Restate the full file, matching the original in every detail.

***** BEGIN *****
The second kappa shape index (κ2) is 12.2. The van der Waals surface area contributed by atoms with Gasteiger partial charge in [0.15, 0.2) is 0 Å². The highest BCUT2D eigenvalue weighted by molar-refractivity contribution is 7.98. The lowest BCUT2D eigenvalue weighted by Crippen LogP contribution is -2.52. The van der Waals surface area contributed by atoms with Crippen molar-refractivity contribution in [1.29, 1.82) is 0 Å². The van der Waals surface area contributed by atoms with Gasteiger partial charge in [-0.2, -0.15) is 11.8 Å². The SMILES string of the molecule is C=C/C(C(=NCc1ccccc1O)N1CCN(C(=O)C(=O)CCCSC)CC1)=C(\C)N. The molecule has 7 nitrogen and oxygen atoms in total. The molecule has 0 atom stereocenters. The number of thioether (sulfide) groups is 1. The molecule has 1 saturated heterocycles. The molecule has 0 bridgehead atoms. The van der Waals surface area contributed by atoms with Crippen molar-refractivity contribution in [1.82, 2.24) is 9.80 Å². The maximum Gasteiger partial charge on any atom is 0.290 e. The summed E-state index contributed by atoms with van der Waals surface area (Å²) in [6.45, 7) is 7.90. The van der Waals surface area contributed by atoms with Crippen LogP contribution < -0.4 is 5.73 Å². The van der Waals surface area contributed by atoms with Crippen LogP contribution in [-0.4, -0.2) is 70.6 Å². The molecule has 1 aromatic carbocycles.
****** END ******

The second kappa shape index (κ2) is 12.2. The van der Waals surface area contributed by atoms with Gasteiger partial charge in [0.15, 0.2) is 0 Å². The highest BCUT2D eigenvalue weighted by molar-refractivity contribution is 7.98. The lowest BCUT2D eigenvalue weighted by Crippen LogP contribution is -2.52. The van der Waals surface area contributed by atoms with Crippen molar-refractivity contribution in [1.29, 1.82) is 0 Å². The van der Waals surface area contributed by atoms with Gasteiger partial charge in [-0.2, -0.15) is 11.8 Å². The SMILES string of the molecule is C=C/C(C(=NCc1ccccc1O)N1CCN(C(=O)C(=O)CCCSC)CC1)=C(\C)N. The molecule has 7 nitrogen and oxygen atoms in total. The molecule has 0 atom stereocenters. The number of thioether (sulfide) groups is 1. The molecule has 1 saturated heterocycles. The molecule has 0 bridgehead atoms. The van der Waals surface area contributed by atoms with Crippen molar-refractivity contribution in [1.82, 2.24) is 9.80 Å². The maximum Gasteiger partial charge on any atom is 0.290 e. The summed E-state index contributed by atoms with van der Waals surface area (Å²) in [6.45, 7) is 7.90. The van der Waals surface area contributed by atoms with Crippen LogP contribution < -0.4 is 5.73 Å². The van der Waals surface area contributed by atoms with Crippen LogP contribution in [-0.4, -0.2) is 70.6 Å². The molecule has 1 aromatic carbocycles.